Stack Overflow Ads

We’re a major website, and our ads solution is a major player in how we survive. But we don’t want you to click on something you don’t care about. We want to give you something you want. Our goal is to give you something as relevant as humanly possible, and when that fails we’re trying to give you something as relevant as this sentient computer over here thinks is possible. I’m not sure if giving it feelings was a good idea, but we’ll see. Anyway, we’re constantly working on it. It’s our job to make the ads we need to survive also be as relevant to you as possible. We have brilliant people working on this, and a large part of it is all after an overall goal: understanding developers, so that we can serve you better. (So, how do we feel about ad blockers? We don’t care, and here’s why.) What are we doing with ads now? In short, we’re not adding more ads; we’re just improving what we have. We have a little more smarts about what technologies you, as a developer, like than most places do. We want to see what we can apply there to make ads always more relevant. It’ll take a little longer, but we also want to make ads load faster as well – that’s a bigger project. What we’re not doing is lowering the quality of our ads. Did you know we have a lot of unpaid inventory on Stack Overflow every month? Every time we display a “house ad” (which is what we call an ad for another site on the network) or a “community ad” (voted on by the community), we could display a paid ad. But we don’t. We don’t because if we don’t have anything even remotely good to show you, we shouldn’t. And we don’t want to use an automated system that selects some ads for us. We looked at this. It didn’t allow us the control we required to maintain the level of quality we want to maintain. We have intentionally left a lot of money on the table. Sacrificing quality is not what we want to be known for. We believe there are better ways. It’s important to know that the rejection of ads we could be selling came from our ad sales team. These are the people actually making money from selling ads. And they rejected the idea because they care more about what we’re doing and what you think of us than earning more money for ourselves. Do you have any idea how fucking rare that is? Our Talent sales team that faces employers behaves the same way. All of these people care about something bigger than themselves, and that’s why I love working at this company. We have a few ads that are loading slowly (thanks for the reports, meta users!). We’re tracking down the advertisers and figuring that out, helping where we can. That’s a complicated one due to how many people are involved, but we’re on it. Samo and I will be adding timing information to our sampling profiles for these items, so we can keep an eye on them in the future and alert on issues automatically. We believe ads that load slowly or are expensive diminish the user experience. Performance is a feature and anything on the page matters to us. I’m working with our ad sales team to ensure starting in January 2017, all of our advertisements will be HTTPS compatible. This is mostly the case today, but not guaranteed, and in the future we’ll enforce this. I don’t want them to be a blocker for anything. We’re about to move all Imgur images to https://, and enforce it. I’m also about to move all site logos and icons to https://. We’re working on that huge project… but that’s another (very long) post.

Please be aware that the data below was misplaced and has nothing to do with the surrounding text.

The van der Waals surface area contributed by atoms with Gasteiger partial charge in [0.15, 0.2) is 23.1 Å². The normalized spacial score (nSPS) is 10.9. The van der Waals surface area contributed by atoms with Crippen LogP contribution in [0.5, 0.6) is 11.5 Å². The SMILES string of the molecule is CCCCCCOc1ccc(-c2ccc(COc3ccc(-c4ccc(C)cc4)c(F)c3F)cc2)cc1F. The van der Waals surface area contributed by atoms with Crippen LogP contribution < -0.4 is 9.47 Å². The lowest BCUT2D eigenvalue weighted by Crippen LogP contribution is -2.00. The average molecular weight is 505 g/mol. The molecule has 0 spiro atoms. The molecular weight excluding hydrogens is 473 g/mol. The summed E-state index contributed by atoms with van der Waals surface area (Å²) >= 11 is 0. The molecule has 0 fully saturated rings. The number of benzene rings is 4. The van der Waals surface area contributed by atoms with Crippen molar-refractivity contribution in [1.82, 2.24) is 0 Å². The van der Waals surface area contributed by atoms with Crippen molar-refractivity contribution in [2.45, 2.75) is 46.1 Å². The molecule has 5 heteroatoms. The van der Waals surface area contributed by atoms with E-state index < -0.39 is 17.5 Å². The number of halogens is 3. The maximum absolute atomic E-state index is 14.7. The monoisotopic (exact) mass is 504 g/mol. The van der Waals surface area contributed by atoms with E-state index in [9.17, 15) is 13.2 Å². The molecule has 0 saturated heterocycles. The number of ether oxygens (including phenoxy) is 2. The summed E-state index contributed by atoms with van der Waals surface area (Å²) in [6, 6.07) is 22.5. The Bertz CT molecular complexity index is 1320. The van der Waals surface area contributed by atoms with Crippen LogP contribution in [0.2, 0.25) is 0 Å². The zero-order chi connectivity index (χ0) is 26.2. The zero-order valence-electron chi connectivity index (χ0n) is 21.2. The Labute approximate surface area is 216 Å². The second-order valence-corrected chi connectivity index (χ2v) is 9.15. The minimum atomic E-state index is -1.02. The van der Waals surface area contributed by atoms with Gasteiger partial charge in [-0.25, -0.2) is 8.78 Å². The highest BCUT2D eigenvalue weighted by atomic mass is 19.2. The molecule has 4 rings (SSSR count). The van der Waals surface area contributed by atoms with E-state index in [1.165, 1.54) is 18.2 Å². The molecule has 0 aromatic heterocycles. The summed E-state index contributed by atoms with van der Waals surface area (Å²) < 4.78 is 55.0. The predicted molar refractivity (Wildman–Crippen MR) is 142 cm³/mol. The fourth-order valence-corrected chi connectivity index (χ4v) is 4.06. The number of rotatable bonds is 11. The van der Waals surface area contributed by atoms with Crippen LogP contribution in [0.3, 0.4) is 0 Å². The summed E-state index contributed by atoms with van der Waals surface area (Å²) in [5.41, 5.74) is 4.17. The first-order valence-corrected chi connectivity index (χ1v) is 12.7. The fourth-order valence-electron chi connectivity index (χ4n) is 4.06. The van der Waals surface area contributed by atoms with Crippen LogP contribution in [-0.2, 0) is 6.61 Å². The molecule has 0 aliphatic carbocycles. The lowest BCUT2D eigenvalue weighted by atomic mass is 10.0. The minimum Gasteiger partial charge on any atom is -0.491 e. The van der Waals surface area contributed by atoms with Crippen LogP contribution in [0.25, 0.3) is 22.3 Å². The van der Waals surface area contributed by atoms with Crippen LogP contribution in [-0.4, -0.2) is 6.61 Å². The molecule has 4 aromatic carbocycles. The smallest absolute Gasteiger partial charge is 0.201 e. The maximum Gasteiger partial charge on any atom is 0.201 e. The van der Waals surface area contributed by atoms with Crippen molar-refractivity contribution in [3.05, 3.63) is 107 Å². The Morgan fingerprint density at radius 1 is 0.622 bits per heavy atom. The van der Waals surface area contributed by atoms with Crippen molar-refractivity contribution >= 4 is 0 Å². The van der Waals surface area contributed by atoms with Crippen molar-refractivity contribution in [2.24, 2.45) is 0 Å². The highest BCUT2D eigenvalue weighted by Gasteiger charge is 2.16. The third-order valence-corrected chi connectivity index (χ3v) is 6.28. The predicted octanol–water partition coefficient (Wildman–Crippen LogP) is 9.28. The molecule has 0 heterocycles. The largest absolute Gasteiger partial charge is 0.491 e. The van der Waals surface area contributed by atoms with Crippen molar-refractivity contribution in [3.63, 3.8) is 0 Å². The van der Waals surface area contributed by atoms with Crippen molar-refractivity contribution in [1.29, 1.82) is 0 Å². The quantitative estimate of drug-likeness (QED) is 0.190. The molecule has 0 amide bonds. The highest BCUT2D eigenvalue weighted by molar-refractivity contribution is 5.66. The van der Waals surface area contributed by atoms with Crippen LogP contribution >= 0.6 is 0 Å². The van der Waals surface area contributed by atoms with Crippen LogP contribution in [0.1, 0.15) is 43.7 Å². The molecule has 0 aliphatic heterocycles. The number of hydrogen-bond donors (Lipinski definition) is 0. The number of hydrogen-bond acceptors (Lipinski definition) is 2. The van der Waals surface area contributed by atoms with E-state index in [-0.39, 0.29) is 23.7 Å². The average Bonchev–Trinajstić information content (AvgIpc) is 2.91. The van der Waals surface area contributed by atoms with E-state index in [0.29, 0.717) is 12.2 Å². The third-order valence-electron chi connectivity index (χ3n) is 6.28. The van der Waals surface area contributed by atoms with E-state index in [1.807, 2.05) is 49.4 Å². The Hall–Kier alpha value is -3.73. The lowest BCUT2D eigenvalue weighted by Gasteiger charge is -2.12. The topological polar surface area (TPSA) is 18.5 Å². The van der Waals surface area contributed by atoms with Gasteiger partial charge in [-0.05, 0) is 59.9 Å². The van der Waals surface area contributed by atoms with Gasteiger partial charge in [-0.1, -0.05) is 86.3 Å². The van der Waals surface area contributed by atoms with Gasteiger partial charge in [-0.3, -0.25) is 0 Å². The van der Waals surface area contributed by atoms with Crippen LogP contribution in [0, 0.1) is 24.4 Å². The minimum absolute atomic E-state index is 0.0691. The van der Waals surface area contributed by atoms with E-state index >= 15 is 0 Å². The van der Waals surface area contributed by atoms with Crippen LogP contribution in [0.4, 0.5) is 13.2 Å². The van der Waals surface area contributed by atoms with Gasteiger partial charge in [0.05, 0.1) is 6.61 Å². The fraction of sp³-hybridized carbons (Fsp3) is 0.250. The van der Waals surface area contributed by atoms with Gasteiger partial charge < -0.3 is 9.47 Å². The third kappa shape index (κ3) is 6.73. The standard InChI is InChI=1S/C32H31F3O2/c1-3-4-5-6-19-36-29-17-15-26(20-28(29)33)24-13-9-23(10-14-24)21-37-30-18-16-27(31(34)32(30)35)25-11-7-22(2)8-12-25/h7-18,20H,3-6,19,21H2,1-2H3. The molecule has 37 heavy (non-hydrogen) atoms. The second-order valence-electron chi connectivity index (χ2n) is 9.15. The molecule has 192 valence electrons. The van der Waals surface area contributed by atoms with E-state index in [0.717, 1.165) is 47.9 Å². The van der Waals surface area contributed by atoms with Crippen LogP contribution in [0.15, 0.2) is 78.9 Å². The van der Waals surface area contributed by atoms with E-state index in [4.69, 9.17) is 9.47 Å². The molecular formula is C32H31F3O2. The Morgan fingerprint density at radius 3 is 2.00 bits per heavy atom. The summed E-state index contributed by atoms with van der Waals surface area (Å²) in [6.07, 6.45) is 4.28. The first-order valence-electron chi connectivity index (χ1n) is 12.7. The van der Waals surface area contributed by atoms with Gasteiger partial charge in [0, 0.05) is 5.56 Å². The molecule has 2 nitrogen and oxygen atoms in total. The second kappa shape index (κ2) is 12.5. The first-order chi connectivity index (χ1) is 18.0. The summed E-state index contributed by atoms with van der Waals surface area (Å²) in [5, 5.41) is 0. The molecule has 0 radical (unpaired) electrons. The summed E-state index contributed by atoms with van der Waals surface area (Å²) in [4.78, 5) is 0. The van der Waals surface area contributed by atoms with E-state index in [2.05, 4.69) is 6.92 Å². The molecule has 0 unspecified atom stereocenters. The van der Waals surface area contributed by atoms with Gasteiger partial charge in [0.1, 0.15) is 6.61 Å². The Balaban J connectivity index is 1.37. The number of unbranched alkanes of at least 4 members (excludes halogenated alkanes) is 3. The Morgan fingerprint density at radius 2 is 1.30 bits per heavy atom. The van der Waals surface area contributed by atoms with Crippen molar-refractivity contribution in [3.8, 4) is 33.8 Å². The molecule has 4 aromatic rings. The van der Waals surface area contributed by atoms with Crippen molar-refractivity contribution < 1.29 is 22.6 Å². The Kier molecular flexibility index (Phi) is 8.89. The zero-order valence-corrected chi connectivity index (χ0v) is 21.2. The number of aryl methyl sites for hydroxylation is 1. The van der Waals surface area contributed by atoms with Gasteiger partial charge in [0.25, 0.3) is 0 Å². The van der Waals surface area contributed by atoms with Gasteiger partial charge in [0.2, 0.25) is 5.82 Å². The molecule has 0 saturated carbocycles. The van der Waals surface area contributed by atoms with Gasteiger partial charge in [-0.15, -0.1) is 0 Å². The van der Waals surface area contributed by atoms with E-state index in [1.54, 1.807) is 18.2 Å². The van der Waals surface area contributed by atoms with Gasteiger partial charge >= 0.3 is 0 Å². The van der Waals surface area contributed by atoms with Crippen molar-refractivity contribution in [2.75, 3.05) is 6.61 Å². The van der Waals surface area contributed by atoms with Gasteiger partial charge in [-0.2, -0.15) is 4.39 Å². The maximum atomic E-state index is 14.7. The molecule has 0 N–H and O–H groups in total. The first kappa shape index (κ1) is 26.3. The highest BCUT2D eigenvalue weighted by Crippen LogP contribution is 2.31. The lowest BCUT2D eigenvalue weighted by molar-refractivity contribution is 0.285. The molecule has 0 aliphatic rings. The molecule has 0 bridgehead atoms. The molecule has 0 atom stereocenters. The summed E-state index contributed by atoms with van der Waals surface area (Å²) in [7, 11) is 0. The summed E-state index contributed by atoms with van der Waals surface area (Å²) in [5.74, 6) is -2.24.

We’re going to spend more time developing Stack Overflow Enterprise. It’s starting to gather steam, and it’s another way we can help developers behind company firewalls and our company at the same time. We have a few full-time people on this to make it happen. Enterprise environments are somewhat unique and need some specific love. But, Enterprise is the same code base as stackoverflow.com. It’s the exact same git branch. And sometimes features for Enterprise are features for public Stack Overflow. For example, we’re looking at building a simple image proxy needed for HTTPS that’s just useful as an inside-the-firewall image host on Enterprise. Those client timings I mentioned earlier? Those will help us gauge bandwidth required for this adventure. It’s one big picture we’re building.


Making money at a company our size requires great marketing. But two years ago, I didn’t trust our marketing team. Why? Because it was brand new and I didn’t know them. I knew of other marketers and I had bad experiences. So my default assumption was roughly “all marketers are bad and want to abuse user trust for quick wins”. But it turns out that’s not true. Not here. I had to work with our team on several projects to overcome that prejudice and realize something simple: we hired some awesome marketers and they care about the same stuff I care about. Especially to Kaitlin, thanks. Our new team has put up with a lot of pushback and not fought about it. They showed us why these things are a good idea, and they convinced the smartest people I know on so many things. All of our teams know that the Stack Overflow community and its trust is the most precious resource we have. We want to communicate, not alienate. And only with users we think we can help. Yes, if we’re doing it right, sometimes these things will help us as a company too. I don’t see that as a bad thing. If we can grow the company, we can build more awesome things for the world. I have so many, so many things I want to build for you. Ask me about sticking Stack Overflow in a 2U server in Europe, Asia and South America to beat the speed of light sometime. I saw a presentation from Adrianna (our relatively new CMO) that blew me away. I hadn’t actually met her before her talk at the meetup, but it was a hell of a first impression. They have some awesome things in the works to help us with a unified brand. While watching her present, there was a lot of “why the hell didn’t we do that four years ago?” going through my mind.